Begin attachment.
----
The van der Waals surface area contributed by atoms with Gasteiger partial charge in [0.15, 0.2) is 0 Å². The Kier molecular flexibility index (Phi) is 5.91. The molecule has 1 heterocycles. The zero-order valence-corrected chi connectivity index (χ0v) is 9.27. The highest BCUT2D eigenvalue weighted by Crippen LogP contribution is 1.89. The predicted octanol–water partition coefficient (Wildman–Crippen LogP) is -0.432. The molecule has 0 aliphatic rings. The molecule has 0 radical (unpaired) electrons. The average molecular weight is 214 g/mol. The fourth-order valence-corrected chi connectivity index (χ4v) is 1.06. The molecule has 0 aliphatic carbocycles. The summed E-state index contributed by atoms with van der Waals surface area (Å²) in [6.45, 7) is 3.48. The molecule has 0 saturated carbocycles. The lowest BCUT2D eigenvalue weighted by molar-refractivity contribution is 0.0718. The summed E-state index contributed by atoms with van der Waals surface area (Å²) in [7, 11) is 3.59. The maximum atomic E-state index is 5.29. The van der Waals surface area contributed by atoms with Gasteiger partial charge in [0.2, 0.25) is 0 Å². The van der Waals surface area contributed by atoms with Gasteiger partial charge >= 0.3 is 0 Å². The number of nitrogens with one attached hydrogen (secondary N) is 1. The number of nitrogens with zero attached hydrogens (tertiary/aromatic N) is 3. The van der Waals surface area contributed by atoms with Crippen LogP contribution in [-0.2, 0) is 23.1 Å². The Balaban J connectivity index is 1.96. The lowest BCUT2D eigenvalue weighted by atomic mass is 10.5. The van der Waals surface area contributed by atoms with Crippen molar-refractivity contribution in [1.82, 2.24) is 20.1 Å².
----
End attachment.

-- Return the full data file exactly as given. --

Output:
The van der Waals surface area contributed by atoms with Gasteiger partial charge in [0.15, 0.2) is 0 Å². The Kier molecular flexibility index (Phi) is 5.91. The molecule has 1 heterocycles. The zero-order valence-corrected chi connectivity index (χ0v) is 9.27. The highest BCUT2D eigenvalue weighted by Crippen LogP contribution is 1.89. The predicted octanol–water partition coefficient (Wildman–Crippen LogP) is -0.432. The molecule has 0 aliphatic rings. The molecule has 0 radical (unpaired) electrons. The average molecular weight is 214 g/mol. The fourth-order valence-corrected chi connectivity index (χ4v) is 1.06. The molecule has 0 aliphatic carbocycles. The summed E-state index contributed by atoms with van der Waals surface area (Å²) in [6.45, 7) is 3.48. The molecule has 0 saturated carbocycles. The lowest BCUT2D eigenvalue weighted by molar-refractivity contribution is 0.0718. The summed E-state index contributed by atoms with van der Waals surface area (Å²) in [7, 11) is 3.59. The maximum atomic E-state index is 5.29. The van der Waals surface area contributed by atoms with Gasteiger partial charge in [0.2, 0.25) is 0 Å². The van der Waals surface area contributed by atoms with Gasteiger partial charge >= 0.3 is 0 Å². The number of nitrogens with one attached hydrogen (secondary N) is 1. The number of nitrogens with zero attached hydrogens (tertiary/aromatic N) is 3. The van der Waals surface area contributed by atoms with Crippen LogP contribution in [-0.2, 0) is 23.1 Å². The Balaban J connectivity index is 1.96. The lowest BCUT2D eigenvalue weighted by atomic mass is 10.5. The van der Waals surface area contributed by atoms with Crippen molar-refractivity contribution in [1.82, 2.24) is 20.1 Å².